9. 9. 3.6 The main focus of UK work has been the national programme of LandscapeCharacter Assessment (LCA) which has been undertaken in different ways across Wales(LANDMAP) (Countryside Council for Wales 2001) and Scotland/England (LCA)(Countryside Agency/Scottish Natural Heritage 2002). This programme has enabled alllandscapes to be surveyed and described in terms of their key characteristics, though atpresent there is a risk that this will remain as a domesday style record. Further work hasensued looking at landscape capacity, tolerance to change and landscape quality, albeit withvariable results (Scott and Falzon, 2004; Nottingham Consultants, 2004; Swanwick, 2003).3.7 The different approaches inherent with landscape designation versus landscapecharacter approaches are summarised in Box 1. The fundamental difference is thatlandscape character assessments are more inclusive across all landscapes with a degree ofdynamism and integration that is absent from traditional designations of landscapeimportance that tend by their very nature to be hierarchical.3.8 Boundary issues are also fuzzier where character is concerned. The impact of a linein a designation has much more significance than a character boundary. This brings sharplyinto focus the methods and tools involved in the boundary process as well as recognition thatsuch decisions can be politically motivated, as evidenced in the recent designation of theCairngorm National Park (Illsley and Richardson, 2004). However, as Jones (2002) hasstated, “landscape character does not preclude the development of designations thereafter”.For example several local authorities in Wales have used LANDMAP LCA as a basis forsubsequent LLD designation citing the method as a means of providing greater rigour todesignation (Scott and Bullen, 2004). 9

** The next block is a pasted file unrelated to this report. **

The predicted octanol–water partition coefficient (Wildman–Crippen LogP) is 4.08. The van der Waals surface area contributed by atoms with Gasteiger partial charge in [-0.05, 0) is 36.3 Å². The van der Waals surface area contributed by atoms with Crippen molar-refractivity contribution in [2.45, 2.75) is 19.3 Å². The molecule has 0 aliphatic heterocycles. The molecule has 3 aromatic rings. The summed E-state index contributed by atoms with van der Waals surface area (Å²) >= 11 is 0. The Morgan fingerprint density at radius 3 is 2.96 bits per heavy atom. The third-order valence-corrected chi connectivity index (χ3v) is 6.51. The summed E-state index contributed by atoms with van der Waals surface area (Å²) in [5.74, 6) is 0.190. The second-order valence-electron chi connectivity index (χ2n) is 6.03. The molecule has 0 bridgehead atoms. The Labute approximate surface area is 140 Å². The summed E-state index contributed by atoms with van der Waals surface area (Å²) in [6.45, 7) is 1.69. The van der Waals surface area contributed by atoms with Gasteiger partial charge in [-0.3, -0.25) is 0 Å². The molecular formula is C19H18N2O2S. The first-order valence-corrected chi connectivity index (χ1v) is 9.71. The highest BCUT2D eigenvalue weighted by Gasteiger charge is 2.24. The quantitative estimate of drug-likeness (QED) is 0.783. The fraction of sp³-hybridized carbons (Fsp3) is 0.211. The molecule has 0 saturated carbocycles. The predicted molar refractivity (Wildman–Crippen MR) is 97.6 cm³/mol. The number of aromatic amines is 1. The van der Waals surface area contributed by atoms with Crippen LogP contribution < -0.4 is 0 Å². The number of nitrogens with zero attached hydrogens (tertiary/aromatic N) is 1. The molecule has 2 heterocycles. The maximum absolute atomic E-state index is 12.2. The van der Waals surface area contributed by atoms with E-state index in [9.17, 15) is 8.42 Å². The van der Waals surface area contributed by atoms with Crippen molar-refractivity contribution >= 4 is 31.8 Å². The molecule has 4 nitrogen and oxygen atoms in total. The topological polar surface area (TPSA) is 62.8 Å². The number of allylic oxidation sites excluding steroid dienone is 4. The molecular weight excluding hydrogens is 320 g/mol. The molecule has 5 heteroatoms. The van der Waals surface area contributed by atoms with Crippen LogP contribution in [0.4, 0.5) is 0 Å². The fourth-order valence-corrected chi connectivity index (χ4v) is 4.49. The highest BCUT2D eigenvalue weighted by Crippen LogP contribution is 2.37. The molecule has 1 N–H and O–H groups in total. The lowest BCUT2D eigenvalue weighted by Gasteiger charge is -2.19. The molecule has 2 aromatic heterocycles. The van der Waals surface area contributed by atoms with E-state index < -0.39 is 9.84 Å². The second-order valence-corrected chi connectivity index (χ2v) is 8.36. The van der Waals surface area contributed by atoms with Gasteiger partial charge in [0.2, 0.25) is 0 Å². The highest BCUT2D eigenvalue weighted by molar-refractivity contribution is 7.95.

10. 10. Characterisation DesignationPurpose Describes all landscape character Identifies special landscapes in the types in the local authority area. local authority area.Scope Provides a basis for distinguishing Identifies more discrete areas of different landscape character types landscape considered to be of higher and identifying landscape sensitivity. merit and which may comprise a combination of landscape character types.Approach Based on an assessment of defined Based on an assessment of landscape features. landscape importance.Outcomes Informs development of general Informs development of specific landscape policies and guidelines planning policies geared towards for all landscape character types. enhanced protection and management of particular areas.Treatment Boundaries are based on landscape More precisely drawn boundaries areof character areas and are more defined by a range of criteria,boundaries transitional in nature. including landscape character, visual envelopes and topographic features.Box 1: Landscape Characterisation and Landscape Designation Compared (SourceSNH/HS (2005) 10